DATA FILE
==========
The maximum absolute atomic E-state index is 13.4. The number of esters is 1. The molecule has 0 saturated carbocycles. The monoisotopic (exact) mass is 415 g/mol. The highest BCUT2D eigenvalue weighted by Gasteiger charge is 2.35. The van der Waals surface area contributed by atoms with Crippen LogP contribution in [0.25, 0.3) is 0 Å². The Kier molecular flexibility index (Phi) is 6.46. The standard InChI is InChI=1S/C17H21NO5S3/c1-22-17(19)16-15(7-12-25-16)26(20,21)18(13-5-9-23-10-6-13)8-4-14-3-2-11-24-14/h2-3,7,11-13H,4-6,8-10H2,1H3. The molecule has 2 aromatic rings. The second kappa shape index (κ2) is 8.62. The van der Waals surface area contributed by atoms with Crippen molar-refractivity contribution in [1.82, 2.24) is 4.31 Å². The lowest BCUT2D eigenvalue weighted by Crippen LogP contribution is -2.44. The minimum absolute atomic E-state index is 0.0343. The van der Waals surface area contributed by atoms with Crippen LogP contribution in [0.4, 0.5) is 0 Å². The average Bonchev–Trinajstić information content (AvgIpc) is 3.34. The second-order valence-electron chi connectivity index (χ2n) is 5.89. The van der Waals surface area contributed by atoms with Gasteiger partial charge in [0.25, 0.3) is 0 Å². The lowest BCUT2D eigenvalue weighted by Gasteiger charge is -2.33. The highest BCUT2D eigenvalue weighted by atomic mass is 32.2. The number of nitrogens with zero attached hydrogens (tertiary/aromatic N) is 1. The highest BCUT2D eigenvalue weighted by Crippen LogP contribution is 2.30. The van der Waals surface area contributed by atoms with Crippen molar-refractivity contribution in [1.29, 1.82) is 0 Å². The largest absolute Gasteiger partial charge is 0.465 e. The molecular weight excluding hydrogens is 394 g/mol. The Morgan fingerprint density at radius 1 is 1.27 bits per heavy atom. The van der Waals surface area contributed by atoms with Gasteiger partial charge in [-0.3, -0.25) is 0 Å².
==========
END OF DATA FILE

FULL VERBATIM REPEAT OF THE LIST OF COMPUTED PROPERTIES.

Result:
The maximum absolute atomic E-state index is 13.4. The number of esters is 1. The molecule has 0 saturated carbocycles. The monoisotopic (exact) mass is 415 g/mol. The highest BCUT2D eigenvalue weighted by Gasteiger charge is 2.35. The van der Waals surface area contributed by atoms with Crippen LogP contribution in [0.25, 0.3) is 0 Å². The Kier molecular flexibility index (Phi) is 6.46. The standard InChI is InChI=1S/C17H21NO5S3/c1-22-17(19)16-15(7-12-25-16)26(20,21)18(13-5-9-23-10-6-13)8-4-14-3-2-11-24-14/h2-3,7,11-13H,4-6,8-10H2,1H3. The molecule has 2 aromatic rings. The second kappa shape index (κ2) is 8.62. The van der Waals surface area contributed by atoms with Crippen molar-refractivity contribution in [1.82, 2.24) is 4.31 Å². The lowest BCUT2D eigenvalue weighted by Crippen LogP contribution is -2.44. The minimum absolute atomic E-state index is 0.0343. The van der Waals surface area contributed by atoms with Crippen LogP contribution in [0.4, 0.5) is 0 Å². The average Bonchev–Trinajstić information content (AvgIpc) is 3.34. The second-order valence-electron chi connectivity index (χ2n) is 5.89. The van der Waals surface area contributed by atoms with Gasteiger partial charge in [0.25, 0.3) is 0 Å². The lowest BCUT2D eigenvalue weighted by Gasteiger charge is -2.33. The highest BCUT2D eigenvalue weighted by atomic mass is 32.2. The number of nitrogens with zero attached hydrogens (tertiary/aromatic N) is 1. The highest BCUT2D eigenvalue weighted by Crippen LogP contribution is 2.30. The van der Waals surface area contributed by atoms with Crippen molar-refractivity contribution in [1.29, 1.82) is 0 Å². The largest absolute Gasteiger partial charge is 0.465 e. The molecular weight excluding hydrogens is 394 g/mol. The Morgan fingerprint density at radius 1 is 1.27 bits per heavy atom. The van der Waals surface area contributed by atoms with Gasteiger partial charge in [-0.3, -0.25) is 0 Å².